Air Botswana plans to intensify its survival strategies, including slashing domestic flight fares and offering scenic tours of Gaborone, as it battles to keep afloat amidst a COVID-19-induced revenue collapse.
The national airline says it is presently making under 10% of its pre-COVID revenue and has also gone through months where it did not generate any revenue at all. Parliament recently approved a P100 million cash injection for Air Botswana, but officials say while the funds will go a long way in addressing some of the business’ financial needs, more is required to enhance operational sustainability and address ‘going-concern’ issues.
“Air Botswana is exploring other possible recovery strategies aimed at addressing the commercial viability and sustainability of the business,” Public Relations and Communications Manager, Kefilwe Kebafetotse recently told Mmegi’s BusinessWeek.
“This includes making domestic flights as affordable as possible, also to stimulate the number of passengers. “One of the reasons why the airline bought the 70-seater aircraft was to make air travel affordable.
“We are now focused on offering attractive and affordable rates that are geared towards stimulating the safer mass transportation of customers and the public at large.”
Air Botswana recently introduced a P500 scenic flight over Gaborone and the airline says the inaugural trip was a success. Flights will now take place every weekend and plans are underway to broaden the initiative and have it as part of the national efforts to promote domestic tourism. The national airline has experienced running losses since 2008 due to an ageing fleet, high maintenance costs, equipment failure, route redundancy and pressure from competition. Border closures and restricted movement due to COVID-19 compounded the airline’s troubles, which resulted in Air Botswana suspending flights for a prolonged period earlier this year.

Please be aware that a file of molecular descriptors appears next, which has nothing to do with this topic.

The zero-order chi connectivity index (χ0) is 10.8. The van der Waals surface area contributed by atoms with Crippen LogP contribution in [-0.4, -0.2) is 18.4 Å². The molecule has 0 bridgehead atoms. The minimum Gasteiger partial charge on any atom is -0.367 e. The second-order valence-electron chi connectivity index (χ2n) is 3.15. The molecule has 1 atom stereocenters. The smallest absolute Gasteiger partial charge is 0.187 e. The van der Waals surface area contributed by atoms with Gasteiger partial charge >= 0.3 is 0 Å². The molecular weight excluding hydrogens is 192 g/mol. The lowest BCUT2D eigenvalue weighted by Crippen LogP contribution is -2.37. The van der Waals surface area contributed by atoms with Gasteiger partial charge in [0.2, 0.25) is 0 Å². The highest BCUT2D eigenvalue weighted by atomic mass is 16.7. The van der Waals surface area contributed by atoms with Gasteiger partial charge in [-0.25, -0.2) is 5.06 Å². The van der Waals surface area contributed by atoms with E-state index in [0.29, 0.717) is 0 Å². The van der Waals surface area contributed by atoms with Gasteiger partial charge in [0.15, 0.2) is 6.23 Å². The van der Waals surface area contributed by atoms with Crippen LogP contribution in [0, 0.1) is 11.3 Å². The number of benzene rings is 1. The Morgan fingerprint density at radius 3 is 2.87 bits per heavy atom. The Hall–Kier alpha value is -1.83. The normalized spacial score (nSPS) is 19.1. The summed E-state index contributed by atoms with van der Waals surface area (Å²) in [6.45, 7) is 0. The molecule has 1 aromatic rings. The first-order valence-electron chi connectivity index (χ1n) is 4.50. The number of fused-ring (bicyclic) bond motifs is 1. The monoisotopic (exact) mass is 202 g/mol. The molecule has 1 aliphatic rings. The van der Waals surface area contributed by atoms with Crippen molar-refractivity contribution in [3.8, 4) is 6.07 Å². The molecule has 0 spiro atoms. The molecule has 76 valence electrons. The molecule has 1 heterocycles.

The impact was particularly severe due to the suspension of the Gaborone-Johannesburg route, Air Botswana’s most financially lucrative route. While South Africa opened its borders last week, Botswana borders remain closed due to rising COVID-19 cases.
“It is no secret that the entire industry has been badly affected by the COVID-19 pandemic. While the airline is supportive of the government’s initiative to combat the spread of the virus, travel restrictions such as permit requirements or the closing of borders make the survival options available to Air Botswana very limited,” she said. “The airline will, however, endeavour to continually review, assess the risks and implement initiatives that could positively impact its business continuity,” Kebafetotse said.
“Given the ever-changing pandemic trends, the airline continues to monitor the travel patterns and (will) increase capacity as per the market demands,” she added.
Last year, Air Botswana said it planned to trim down its workforce by 200, or nearly half, with the majority of departures headed to a new subsidiary, in order to focus on its core mandate.